Religious temptations. A review of Michel Houellebecq’s new novel

Piotr Kieżun · 17 February 2015
The description of happiness brought about by living in accordance with Islam, as described by Houellebecq, leaves no room for doubt – it reminds us of a holiday brochure for a package holiday in Sharm el-Sheikh. Hence, the process of Islamisation in his new book Submission goes surprisingly smoothly, while the titular process has the subtle flavour of baklava.



When towards the end of 2014, the world’s media was ablaze with news about Michel Houellebecq’s new novel being illegally posted online, no one was expecting that soon enough Submission (Soumission) will become one of the component parts of a much more dramatic story. Who could have predicted such a course of events?

The new novel by France’s most recognisable contemporary writer was published on the 7th of January 2015. That same day, French newspaper stores took delivery of the new edition of Charlie Hebdo, its cover depicting a caricature portrait of Houellebecq, drawn by Luz, a regular contributor to the magazine. By its usual standards, this particular image was relatively tame. “In 2015, my teeth will fall out,” says the cartoon Houellebecq, wearing a wizard’s pointed hat, “and in 2022 I will be celebrating Ramadan”. At noon that same day, the magazine’s offices are attacked. Luz will survive, because he’ll be late for an editorial meeting. Houellebecq himself, in shock, will cancel his promotional book tour of Germany. The book will, however, manage very well without the author’s promotional support. France will see Submission instantly leap to the top of the sales charts. The same will happen in Germany, where the first 100,000 copies will sell out in the first two weeks, and in Italy Houellebecq will outsell Umberto Eco’s latest novel Numero Zero.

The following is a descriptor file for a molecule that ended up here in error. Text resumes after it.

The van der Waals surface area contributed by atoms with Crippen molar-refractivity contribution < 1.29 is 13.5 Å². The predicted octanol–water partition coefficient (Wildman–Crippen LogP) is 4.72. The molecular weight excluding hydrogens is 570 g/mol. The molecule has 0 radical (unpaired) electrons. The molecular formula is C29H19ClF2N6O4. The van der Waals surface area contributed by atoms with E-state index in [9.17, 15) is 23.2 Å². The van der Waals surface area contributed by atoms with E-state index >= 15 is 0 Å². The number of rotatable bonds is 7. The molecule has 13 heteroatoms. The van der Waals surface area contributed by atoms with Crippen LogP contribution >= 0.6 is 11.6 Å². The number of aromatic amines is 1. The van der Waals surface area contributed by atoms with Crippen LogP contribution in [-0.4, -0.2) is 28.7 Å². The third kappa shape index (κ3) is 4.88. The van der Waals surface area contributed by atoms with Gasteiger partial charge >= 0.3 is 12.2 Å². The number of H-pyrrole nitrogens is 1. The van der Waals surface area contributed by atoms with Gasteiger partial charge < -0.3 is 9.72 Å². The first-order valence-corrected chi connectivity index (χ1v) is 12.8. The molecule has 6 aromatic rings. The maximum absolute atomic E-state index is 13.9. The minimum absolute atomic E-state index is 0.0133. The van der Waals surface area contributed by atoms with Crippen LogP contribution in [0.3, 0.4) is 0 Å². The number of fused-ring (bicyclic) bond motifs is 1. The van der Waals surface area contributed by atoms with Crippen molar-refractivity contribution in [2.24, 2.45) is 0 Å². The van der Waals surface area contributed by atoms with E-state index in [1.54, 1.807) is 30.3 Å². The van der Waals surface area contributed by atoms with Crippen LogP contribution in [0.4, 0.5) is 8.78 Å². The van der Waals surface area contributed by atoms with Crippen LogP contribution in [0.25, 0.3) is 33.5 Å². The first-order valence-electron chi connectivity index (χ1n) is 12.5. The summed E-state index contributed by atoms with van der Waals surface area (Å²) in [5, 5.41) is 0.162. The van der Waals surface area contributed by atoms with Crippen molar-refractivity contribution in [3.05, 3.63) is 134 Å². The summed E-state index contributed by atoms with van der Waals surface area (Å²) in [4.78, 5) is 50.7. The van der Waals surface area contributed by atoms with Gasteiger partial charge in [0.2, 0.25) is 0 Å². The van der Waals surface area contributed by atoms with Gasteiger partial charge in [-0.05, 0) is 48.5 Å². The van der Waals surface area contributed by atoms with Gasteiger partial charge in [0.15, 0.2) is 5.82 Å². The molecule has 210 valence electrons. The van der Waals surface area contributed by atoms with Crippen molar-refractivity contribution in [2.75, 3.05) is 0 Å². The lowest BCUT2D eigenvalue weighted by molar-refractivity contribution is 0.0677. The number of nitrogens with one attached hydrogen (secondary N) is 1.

A self-portrait with a crescent moon

Such sales figures are the dream of any publisher, on the condition that these are not fuelled by the bloodiest terrorist attack to have befallen France for half a century. Teresa Cremisi, the boss of Flammarion and Houellebecq’s publisher, can sleep soundly, however. Submission would have caused a furore all by itself. Houellebecq’s political fiction is really of its time. For a number of years now, Europe has lived in fear of Islam: the French, by and large scared of migrants emerging out of Maghreb and Western Africa, turned to their National Front party, which is now beating all records in terms of popularity. In Germany, there is the anti-Muslim Pegida movement. Following an attack on a Jewish school in Toulouse, along with a whole wave of anti-semitic incidents, over 10,000 Jews have left the land on the banks of the Seine. When we add all the anti-Muslim and anti-migrant moods brewing in Switzerland, Belgium and Holland, can we be surprised that many across Europe are curious to read a novel by a notorious writer, especially one which tells a twisted tale of France becoming Islamic?